By: Kim Kastorff
If you think of a new or creative idea, would you consider that 'innovation'? Why do we sometimes say 'innovative idea' and other times we just say 'idea'? How can we measure or understand innovation if we don't have a clear idea of what constitutes "innovation" in the first place? It seems that often words are used interchangeably - idea, creativity, innovation - and that there is no clear boundary defining the innovative stage in the product cycle.
So, I began to question - how do we define 'innovation' and how long is it considered 'innovative'? For example, the telephone was once considered innovative, but probably nobody would consider that innovative today in the world of mobile apps and other technology. That is an obvious example, but what about Impact Investing? Is Impact Investing considered innovative? And, if so, is it still considered innovative or has it moved beyond to something more legitimized and mainstream? First, let's define 'innovation'....
According to Hitt et. al (2001) innovation can be defined as “the identification and exploitation of previously unexploited opportunities.” Innovative processes involve creating new resources or using existing resources in a unique way, in order to commercialize products or services, enter into new markets, or target new customers.
Rogers defines innovation as “an idea, practice, or object that is perceived to be new by an individual or other unit of adoption." Communication is an important element, defined as “a process in which participants create and share information to reach a mutual understanding” and ultimately, the innovation achieves diffusion through “certain channels over time, among the members of a social system” (Rogers, 1995).
Now, let's compare these definitions to Impact Investing and decide if this field makes the Innovative List. We are already seeing the transfer of resources through innovative financial instruments and indices, new tools for measurement and reporting standards developing globally. Innovative solutions are offered in order to transfer capital (e.g. mutual funds, social impact bonds, private equity, internet-based lending, crowd funding) and to quantify financial + social measurement using new social metrics (e.g. IRIS).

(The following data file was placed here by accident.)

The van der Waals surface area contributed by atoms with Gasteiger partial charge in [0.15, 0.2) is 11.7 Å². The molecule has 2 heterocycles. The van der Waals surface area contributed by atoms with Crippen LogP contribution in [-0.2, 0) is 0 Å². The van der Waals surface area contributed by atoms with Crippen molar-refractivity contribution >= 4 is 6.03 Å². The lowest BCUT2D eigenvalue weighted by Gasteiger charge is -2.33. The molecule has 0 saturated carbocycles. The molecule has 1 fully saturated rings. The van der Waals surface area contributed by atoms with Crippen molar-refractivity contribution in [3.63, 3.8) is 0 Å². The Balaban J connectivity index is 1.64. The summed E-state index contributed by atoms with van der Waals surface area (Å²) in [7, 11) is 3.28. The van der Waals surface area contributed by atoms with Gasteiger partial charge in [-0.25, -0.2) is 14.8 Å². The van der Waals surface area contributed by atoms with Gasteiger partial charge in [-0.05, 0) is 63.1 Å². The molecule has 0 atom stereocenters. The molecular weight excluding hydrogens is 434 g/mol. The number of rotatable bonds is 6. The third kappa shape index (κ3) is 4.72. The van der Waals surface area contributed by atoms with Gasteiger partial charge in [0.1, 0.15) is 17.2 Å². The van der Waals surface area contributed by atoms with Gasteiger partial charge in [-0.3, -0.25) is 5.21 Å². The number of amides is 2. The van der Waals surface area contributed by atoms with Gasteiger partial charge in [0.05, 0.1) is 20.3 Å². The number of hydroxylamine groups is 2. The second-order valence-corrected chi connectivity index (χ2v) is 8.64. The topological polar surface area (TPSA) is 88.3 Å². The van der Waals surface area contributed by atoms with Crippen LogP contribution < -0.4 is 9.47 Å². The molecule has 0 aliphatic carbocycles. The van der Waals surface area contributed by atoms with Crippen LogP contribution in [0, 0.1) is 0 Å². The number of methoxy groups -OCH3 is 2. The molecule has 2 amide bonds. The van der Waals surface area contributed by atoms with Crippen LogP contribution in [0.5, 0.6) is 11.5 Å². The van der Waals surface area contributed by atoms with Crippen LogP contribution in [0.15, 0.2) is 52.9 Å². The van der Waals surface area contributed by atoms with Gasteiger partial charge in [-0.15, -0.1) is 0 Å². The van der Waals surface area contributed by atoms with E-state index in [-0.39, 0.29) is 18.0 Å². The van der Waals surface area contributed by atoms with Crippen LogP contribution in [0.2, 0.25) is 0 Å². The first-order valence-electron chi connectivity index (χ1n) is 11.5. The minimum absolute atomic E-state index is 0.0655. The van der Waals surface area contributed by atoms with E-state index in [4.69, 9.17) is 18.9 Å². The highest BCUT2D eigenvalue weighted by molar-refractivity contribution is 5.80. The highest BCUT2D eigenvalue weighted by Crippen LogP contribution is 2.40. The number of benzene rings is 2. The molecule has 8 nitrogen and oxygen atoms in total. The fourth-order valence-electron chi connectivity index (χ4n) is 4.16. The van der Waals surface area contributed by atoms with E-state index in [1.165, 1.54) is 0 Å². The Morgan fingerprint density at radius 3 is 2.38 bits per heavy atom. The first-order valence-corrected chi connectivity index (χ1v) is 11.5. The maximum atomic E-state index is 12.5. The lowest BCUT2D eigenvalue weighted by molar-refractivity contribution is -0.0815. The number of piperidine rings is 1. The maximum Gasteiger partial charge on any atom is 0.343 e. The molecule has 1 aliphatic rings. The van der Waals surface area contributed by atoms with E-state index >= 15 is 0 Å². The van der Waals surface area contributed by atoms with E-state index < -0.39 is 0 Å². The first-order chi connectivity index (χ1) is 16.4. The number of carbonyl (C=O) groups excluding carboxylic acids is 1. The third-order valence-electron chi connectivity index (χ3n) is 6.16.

Many believe that impact investing is capable of reaching a potentially larger scale than donor-based philanthropic institutions. For example, a subset of impact investing is the U.S. based “Community Development Finance”, which has seen significant growth since the Community Reinvestment Act (CRA) was passed in 1977, and additionally the Community Development Finance Institution (CDFI), which was initiated in 1992. Resulting policies and innovative financial products have supported growth in excess of $23 billion in assets in 2006 (Fulton and Freireich, 2009).
Accordingly, the field has moved beyond the initial innovation phase, and has entered into a marketplace building phase where infrastructure is developing, along with centers of activity, and is achieving global scale. A 2010 study estimates the European SRI market has reached nearly €5 trillion, as of December 2009, which represents roughly an 87% growth over the prior year (EuroSIF, 2010). A more recent JP Morgan study shows that the UK, US, European, and Australian governments have made over USD $5 billion available for impact investment over the past few years (Saltuk, 2011), and the potential to grow to about $500 billion, including high growth sub-sectors of Microfinance ($25 billion in 2006), and Clean Technology investments ($148 billion in 2007) (Fulton and Freireich, 2009).